Christophe Soglo

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Christophe Soglo (28 June 1909 – 7 October 1983) was a Beninese military officer and political leader and one of the most important figures in Benin's period of political instability and frequent, though usually bloodless, coups during the 1960s.


Soglo served in the French army in Indonesia. He had a French wife.[1] After Benin achieved independence in 1960, Soglo was given the rank of colonel in the army and became the chief of staff under President Hubert Maga. On October 28, 1963, Soglo took control of the country to prevent a civil war.[2] Soglo had previously declared loyalty to Maga's government. He established a provisional government with himself as chairman after dissolving the national assembly.[3] After reorganizing the government, he gave up power in January 1964 and allowed former premier Sourou-Migan Apithy to become president. Soon Apithy and other political leaders began massive feuds over policies. After repeatedly encouraging the various political forces to agree to dialogue, Soglo again overthrew the government in November 1965 and served as President of Benin under a military government until December 1967, when a group of younger army officers overthrew him. Soglo then retired from politics.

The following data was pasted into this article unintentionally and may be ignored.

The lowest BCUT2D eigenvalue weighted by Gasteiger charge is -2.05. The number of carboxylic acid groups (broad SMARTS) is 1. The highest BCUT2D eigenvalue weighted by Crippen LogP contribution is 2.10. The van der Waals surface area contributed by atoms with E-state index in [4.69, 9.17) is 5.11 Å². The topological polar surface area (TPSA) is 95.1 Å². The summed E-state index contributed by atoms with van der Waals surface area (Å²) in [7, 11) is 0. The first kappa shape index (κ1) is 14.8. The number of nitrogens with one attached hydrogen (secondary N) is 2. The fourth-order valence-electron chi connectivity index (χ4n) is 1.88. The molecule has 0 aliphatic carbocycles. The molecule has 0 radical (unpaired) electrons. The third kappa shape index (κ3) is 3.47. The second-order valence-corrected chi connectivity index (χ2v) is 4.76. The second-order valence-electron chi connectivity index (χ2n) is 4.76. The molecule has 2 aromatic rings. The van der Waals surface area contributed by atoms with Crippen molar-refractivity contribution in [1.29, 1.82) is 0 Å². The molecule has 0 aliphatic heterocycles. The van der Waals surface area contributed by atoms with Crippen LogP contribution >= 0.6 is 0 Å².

1. ^ Garrison, Lloyd (January 8, 1966). "Land of the Coups: It's Proving So Painlessly Easy in Africa". The Ottawa Journal. p. 22. 
  2. ^ Matthews 1966, p. 152.
  3. ^ "Maga Overthrown by Army Chieftain". The Lincoln Star. Associated Press. October 29, 1963. p. 1.